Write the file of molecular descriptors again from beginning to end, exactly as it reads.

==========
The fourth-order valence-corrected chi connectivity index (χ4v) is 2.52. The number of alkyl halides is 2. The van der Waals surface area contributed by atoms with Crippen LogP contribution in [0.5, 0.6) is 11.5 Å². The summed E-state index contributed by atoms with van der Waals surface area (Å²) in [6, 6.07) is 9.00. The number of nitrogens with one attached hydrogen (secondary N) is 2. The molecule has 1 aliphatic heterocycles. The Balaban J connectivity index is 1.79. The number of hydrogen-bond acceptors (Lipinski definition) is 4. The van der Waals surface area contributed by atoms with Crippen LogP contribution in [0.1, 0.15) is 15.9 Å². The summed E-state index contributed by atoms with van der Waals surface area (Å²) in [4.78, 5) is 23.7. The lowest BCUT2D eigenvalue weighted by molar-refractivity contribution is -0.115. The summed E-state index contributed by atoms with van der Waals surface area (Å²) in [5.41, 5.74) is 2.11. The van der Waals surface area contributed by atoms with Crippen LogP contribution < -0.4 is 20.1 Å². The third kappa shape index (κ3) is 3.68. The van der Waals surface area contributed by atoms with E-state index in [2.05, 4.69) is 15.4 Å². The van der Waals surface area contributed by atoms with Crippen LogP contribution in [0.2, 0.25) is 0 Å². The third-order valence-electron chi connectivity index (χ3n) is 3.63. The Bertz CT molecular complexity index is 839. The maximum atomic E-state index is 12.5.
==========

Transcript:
The fourth-order valence-corrected chi connectivity index (χ4v) is 2.52. The number of alkyl halides is 2. The van der Waals surface area contributed by atoms with Crippen LogP contribution in [0.5, 0.6) is 11.5 Å². The summed E-state index contributed by atoms with van der Waals surface area (Å²) in [6, 6.07) is 9.00. The number of nitrogens with one attached hydrogen (secondary N) is 2. The molecule has 1 aliphatic heterocycles. The Balaban J connectivity index is 1.79. The number of hydrogen-bond acceptors (Lipinski definition) is 4. The van der Waals surface area contributed by atoms with Crippen LogP contribution in [0.1, 0.15) is 15.9 Å². The summed E-state index contributed by atoms with van der Waals surface area (Å²) in [4.78, 5) is 23.7. The lowest BCUT2D eigenvalue weighted by molar-refractivity contribution is -0.115. The summed E-state index contributed by atoms with van der Waals surface area (Å²) in [5.41, 5.74) is 2.11. The van der Waals surface area contributed by atoms with Crippen LogP contribution < -0.4 is 20.1 Å². The third kappa shape index (κ3) is 3.68. The van der Waals surface area contributed by atoms with E-state index in [2.05, 4.69) is 15.4 Å². The van der Waals surface area contributed by atoms with Crippen LogP contribution in [0.2, 0.25) is 0 Å². The third-order valence-electron chi connectivity index (χ3n) is 3.63. The Bertz CT molecular complexity index is 839. The maximum atomic E-state index is 12.5.